What Is Word Meaning?
- Dictionary definitions
- Who decides what words mean?
- Can the meanings of words be expressed in English (Chinese, etc.)
- How do we know what the meanings of the words in the definitions
- Mental images
- Are people's images for words the same?
- What about members of a category which differ significantly from
What about words for the referents do not exist?
What about different expressions with the same referent?
Mary wanted to know if Boris Yeltsin was the current President of
- Sense, as opposed to reference
We need an account of the meaning of expressions like
the current President of Russia,
the current King of France,
and a world in which pigs can fly.
- Semantic decomposition
Can the meaning of a word be described in terms of a set
of primitive semantic features?
- Rules about meaning
If something is swimming, it is in a liquid.
If something is open, it is not closed.
If something is [+human], it is [+animate].
If and only if x owns y, then y belongs to x.
- Necessary and sufficient conditions
- If something is a horse, what do you know about
- What things must be true of a thing in order for you to call
it a horse ?
Is it possible in general to arrive a set of necessary and sufficient
conditions for the meaning of a word?
- More typical and less typical features
- What are the typical features of a horse?
- Semantic relations
Can the meanings of words be expressed in terms of their
relations with other words?
Synonyms, complementary pairs, relation opposites, reversal pairs,
hyponyms, transitive/intransitive pairs
Is it possible to specify the meaning of a word independent of
its linguistic context?
a red brick,
a toy gun
- Literal and figurative meaning
- Is it possible to separate the literal meanings of words from the
The rock hit me like a bolt out of the blue.
The idea hit me like a bolt out of the blue.
- Idioms: should they simply be stored as separate lexical items
along with their (idiomatic) meanings?
- Mary spilled the beans.
- Jack kicked the bucket.
- Polysemy, ambiguity, and indeterminacy
How many meanings does a word such as give have?
the priest married my sister seems to be ambiguous.
What about eat in
Mary ate a cucumber and
Mary ate a noodle?
Indeterminacy is an alternative to polysemy.
- Meanings of particular parts of speech (syntactic categories)
- Noun meanings: things
- Proper nouns and common nouns: individuals and types
- Mass and count nouns
- Verb meanings: relations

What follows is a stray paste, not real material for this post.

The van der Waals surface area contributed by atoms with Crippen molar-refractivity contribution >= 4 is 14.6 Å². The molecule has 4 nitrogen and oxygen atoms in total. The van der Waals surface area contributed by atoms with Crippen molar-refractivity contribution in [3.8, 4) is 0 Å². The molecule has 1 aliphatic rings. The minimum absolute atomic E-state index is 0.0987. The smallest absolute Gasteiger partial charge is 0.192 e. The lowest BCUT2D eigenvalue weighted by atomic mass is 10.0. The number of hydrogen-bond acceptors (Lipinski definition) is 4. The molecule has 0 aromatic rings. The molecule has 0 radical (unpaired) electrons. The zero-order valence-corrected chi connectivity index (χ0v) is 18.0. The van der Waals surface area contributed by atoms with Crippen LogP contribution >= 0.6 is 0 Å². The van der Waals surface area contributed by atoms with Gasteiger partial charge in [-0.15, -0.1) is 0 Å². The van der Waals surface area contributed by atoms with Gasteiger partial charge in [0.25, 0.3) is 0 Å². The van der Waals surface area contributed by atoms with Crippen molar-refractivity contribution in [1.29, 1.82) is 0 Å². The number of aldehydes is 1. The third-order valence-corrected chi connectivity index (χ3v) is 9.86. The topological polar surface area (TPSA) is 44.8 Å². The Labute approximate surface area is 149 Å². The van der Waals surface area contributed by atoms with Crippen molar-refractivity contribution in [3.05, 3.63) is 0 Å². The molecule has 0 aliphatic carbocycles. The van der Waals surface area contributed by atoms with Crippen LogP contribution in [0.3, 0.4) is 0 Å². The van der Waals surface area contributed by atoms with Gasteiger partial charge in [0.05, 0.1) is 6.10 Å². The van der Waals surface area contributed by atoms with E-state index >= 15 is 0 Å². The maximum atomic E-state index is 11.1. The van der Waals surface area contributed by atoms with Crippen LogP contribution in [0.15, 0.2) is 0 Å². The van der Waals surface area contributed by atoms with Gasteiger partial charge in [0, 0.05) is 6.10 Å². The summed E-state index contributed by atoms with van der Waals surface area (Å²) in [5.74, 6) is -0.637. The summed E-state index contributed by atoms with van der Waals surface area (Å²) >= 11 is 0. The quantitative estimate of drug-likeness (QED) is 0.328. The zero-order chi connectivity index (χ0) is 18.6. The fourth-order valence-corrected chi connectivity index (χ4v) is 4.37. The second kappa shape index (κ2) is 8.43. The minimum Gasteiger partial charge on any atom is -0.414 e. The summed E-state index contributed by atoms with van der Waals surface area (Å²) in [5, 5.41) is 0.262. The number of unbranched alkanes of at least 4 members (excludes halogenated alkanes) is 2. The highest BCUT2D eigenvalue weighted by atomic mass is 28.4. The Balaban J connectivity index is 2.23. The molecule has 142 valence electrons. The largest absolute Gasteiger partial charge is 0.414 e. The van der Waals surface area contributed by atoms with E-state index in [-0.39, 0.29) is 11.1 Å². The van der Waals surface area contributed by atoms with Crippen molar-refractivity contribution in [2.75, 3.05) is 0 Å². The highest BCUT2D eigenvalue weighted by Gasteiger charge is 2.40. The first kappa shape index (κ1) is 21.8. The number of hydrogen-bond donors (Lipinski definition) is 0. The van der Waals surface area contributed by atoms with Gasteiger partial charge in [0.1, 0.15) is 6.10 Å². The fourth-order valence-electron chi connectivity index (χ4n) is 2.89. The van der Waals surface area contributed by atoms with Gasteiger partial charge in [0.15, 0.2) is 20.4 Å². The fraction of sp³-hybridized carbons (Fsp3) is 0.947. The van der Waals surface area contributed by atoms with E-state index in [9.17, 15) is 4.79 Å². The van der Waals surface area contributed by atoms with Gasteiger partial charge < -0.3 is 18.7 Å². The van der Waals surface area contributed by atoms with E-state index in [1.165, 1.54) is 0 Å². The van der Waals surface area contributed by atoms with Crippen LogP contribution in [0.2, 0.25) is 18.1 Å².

- Number and kinds of arguments
- Arguments that are obligatory in the syntax vs. those that aren't
- Adjective meanings: properties
An overview of formal semantics
- Compositionality revisited
- Reference (extension)
- Syntactic rules and associated semantic rules
- NP: individual
- VP: set of individuals
- S: truth value
- Interpretation of a declarative sentence: determining its truth
- Identity statements
- Belief and opaque contexts
- Possible worlds
- Sense (intension)
- NP: function from possible circumstances to individuals
- VP: function from possible circumstances to sets
- S (propositions): function from possible circumstances to truth values
- that complements of verbs like believe refer not
to a truth value but
to the set of circumstances in which the embedded sentence is
- Ambiguity: Every student took a test.
- There is a test T, such that for each student S, S took T.
For each student S, there is a test T, such that S took T.
- Adjective meaning
- Intersection: blue
- Relative intersection: big
- Anti-intersection: fake
Acquisition of Word Meaning
- Some features of the acquisition process
- Complexive concepts
- The Naming Explosion (last half of second year)
- Rapidity of word learning following the Naming Explosion:
approximately 9 words per day for several years
- The Shape Bias
- Dimension adjectives: context specificity and failure
to infer relations among words ("if A is larger than B,
then B is smaller than A")
- "Poverty of the stimulus" for word learning: multitude of
meanings possible given a word and a context
- One account: children are born making particular assumptions.
- Labels refer to whole objects rather than their parts.
- Nouns refer to taxonomic categories not to classes
associated by thematic relations.
- Each object has only one label.
- Every two forms contrast in meaning.
- Another account: rich input in combination with statistical
learning mechanism is powerful enough to do without innate